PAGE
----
Forgotten Prison – McNeil Island’s past & future

Not to be missed – not for everybody
By Morf Morford
Tacoma Daily Index

The current exhibit at the Washington State History Museum is what every museum exhibit should be: evocative, thought-provoking, unsettling, solidly historic, regionally rooted and locally relevant.

But it is certainly not for everyone.

State authorized incarceration will never be terribly attractive or inspiring.

In fact the early days of incarceration in Washington, perhaps like our prison system still, reflects our cultural ambivalence, if not outright neglect of what happens after a judicial verdict.

The artifacts of this exhibit are grim reminders of how our attitudes towards prison – and prisoners – has vacillated over the years.

Are prisoners capable of, in need of, or beyond rehabilitation? Have inmates abdicated any or all legal or even human rights? Is imprisonment punishment or retribution? Can inmates be used for any economically productive labor with all profits going to the prison owner – essentially as slave labor?

Is there any system or program that actually does rehabilitate – in other words, is there any system anywhere in the world – that allows the inmate to leave prison as a better, healthier and more productive worker and citizen?

One of the striking, though not immediately recognized, features of the exhibit is how purely American it is.

By American, I mean the peculiar mix of idealism, pragmatism, fear and avoidance that most of us still have when it comes to principles of punishment and incarceration. Do we want to punish – or heal – those who violate our laws? Do we just want them as far from us as possible? (If so, an island prison is nearly ideal – except that it is expensive.)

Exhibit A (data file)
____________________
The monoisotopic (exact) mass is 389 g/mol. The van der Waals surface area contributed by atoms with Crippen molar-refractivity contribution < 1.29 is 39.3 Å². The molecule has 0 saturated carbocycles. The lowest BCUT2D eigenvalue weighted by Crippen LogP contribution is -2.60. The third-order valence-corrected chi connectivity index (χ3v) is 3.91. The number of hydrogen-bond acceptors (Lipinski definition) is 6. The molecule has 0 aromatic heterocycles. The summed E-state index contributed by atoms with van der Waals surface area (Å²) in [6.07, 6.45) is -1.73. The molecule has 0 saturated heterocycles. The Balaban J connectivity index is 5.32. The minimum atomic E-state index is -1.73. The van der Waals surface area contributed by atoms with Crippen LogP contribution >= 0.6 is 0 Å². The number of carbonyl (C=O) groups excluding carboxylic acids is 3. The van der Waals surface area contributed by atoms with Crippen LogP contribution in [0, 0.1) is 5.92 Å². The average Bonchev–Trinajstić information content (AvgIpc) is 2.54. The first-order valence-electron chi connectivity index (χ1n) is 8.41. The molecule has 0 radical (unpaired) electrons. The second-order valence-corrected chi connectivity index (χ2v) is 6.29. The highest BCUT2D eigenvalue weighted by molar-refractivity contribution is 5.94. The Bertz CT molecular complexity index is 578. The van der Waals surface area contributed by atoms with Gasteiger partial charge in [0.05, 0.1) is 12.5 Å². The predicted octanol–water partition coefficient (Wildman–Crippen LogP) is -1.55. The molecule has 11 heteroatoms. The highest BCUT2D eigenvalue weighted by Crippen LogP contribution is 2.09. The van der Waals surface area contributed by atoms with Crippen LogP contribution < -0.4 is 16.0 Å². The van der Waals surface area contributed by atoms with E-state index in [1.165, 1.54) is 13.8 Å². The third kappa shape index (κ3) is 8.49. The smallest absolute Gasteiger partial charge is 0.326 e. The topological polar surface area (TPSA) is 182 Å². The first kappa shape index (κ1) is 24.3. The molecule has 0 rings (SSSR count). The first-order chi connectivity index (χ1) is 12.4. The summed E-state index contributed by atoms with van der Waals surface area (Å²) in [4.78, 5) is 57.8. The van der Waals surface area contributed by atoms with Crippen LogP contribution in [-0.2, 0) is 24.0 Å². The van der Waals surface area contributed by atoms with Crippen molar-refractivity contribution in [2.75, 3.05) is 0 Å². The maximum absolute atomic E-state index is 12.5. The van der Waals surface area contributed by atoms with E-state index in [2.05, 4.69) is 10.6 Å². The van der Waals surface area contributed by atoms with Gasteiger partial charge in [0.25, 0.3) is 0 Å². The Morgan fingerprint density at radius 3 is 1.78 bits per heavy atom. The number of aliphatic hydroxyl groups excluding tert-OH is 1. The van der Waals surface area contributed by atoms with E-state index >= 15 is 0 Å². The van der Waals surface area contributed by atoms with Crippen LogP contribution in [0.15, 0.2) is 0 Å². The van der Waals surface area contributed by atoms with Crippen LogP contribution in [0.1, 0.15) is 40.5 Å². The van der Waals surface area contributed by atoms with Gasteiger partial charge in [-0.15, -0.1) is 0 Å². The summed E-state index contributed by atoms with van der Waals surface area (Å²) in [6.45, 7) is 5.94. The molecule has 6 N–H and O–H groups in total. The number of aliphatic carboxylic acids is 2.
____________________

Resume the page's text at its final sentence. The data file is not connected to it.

If prisoners are the “bad” people in this social equation does that mean that guards, prison staff and the warden are inherently “good”?

How many movies or television series have featured sadistic prison guards or horrific programs (too close to the truth) of medical or “scientific” research done on inmates – as if they were as expendable as laboratory mice?

I had a student many years ago at Pierce College who worked part time as a guard at McNeil back when it was a federal prison. He emphasized that there was little to no difference in moral character based on “which side of the bars” one stood on.

An additional irony is that this grim, mostly crumbling complex of aging concrete and rusting iron is in a stunningly beautiful setting.

The island itself is mostly pristine and lush, with the Olympic Mountains to the west and the Cascade range to the east. And of course, Sound and island views all around.

The prison complex is quite tiny – mostly occupying a small space on the southern side of the island. There is also a little space about mid-island that is used. The rest is almost all wilderness.

There are several homes – used by prison staff and their families for decades – now abandoned – and being reclaimed by nature – mostly blackberry bushes and rodents.

At one point there was even an elementary school on island.

For decades the prison was largely self-supporting with orchards, vast gardens, dairy herds and even its own slaughter house for island raised beef.

McNeil Island might be forgotten and neglected, but it is not far away.

The prison building can be seen easily from Steilacoom – and even from Chambers Bay – or even from the Narrows Bridge.

This exhibit, however, is not for everyone. It is almost more of a guided meditation than a museum presentation.

The artifacts are dense with unspoken – or even unspeakable – stories: stories perhaps best left untold even as they cry out for our attention.

Charles Manson (center) wows the crowd on talent night. This was 1964. Manson would later record a full album thanks to The Beach Boys (

Charles Manson (center) wows the crowd on talent night. This was 1964. Manson would later record a full album thanks to The Beach Boys (


Detail from the above photo